Laura Sharman 21 October 2015

New duty to ensure professionals report cases of FGM to police

New duty to ensure professionals report cases of FGM to police image

The Government has confirmed that teachers, health and social care workers will be legally required to report cases of female genital mutilation (FGM) from the end of this month.

The new duty will make it mandatory for staff to inform the police if they have seen visual evidence or have been told about cases of FGM in girls under 18 from 31 October.

The Home Office has produced new guidance setting out the legal requirements and what action will be taken if staff fail to comply with the new duty.

‘The duty is an important step forward in tackling this practice, and we believe that it will make sure professionals have the confidence to confront FGM,’ said minister for preventing abuse and exploitation Karen Bradley said:

‘There is clear evidence that existing systems are not yielding appropriate referrals to the police. We need to ensure that where a serious crime has been committed, the police are informed and can instigate an appropriate multi-agency response to protect girls and bring perpetrators to justice.’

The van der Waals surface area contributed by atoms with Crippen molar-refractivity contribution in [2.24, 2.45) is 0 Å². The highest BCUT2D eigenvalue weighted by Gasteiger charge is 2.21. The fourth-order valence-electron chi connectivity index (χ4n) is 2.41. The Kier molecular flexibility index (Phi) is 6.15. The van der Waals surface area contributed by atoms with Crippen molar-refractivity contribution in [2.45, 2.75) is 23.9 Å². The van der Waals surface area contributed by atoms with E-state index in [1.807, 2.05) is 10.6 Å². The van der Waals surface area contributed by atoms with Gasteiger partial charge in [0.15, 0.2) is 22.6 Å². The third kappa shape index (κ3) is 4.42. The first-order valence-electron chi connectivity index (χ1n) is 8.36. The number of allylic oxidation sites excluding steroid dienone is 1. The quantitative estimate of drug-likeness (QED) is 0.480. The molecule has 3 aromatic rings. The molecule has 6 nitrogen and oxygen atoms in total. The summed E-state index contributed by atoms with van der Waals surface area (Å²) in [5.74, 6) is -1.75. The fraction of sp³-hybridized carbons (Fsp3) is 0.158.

Earlier this year, the Government introduced lifelong anonymity for victims of FGM and a new FGM Protection Order for victims or potential victims.

Tackling mistrust about vaccines image

Tackling mistrust about vaccines

Dr Justin Varney looks at how Birmingham is working to tackle the ‘layers upon layers of mistrust’ among ethnic minority communities that is ‘now playing out in vaccine hesitancy’.
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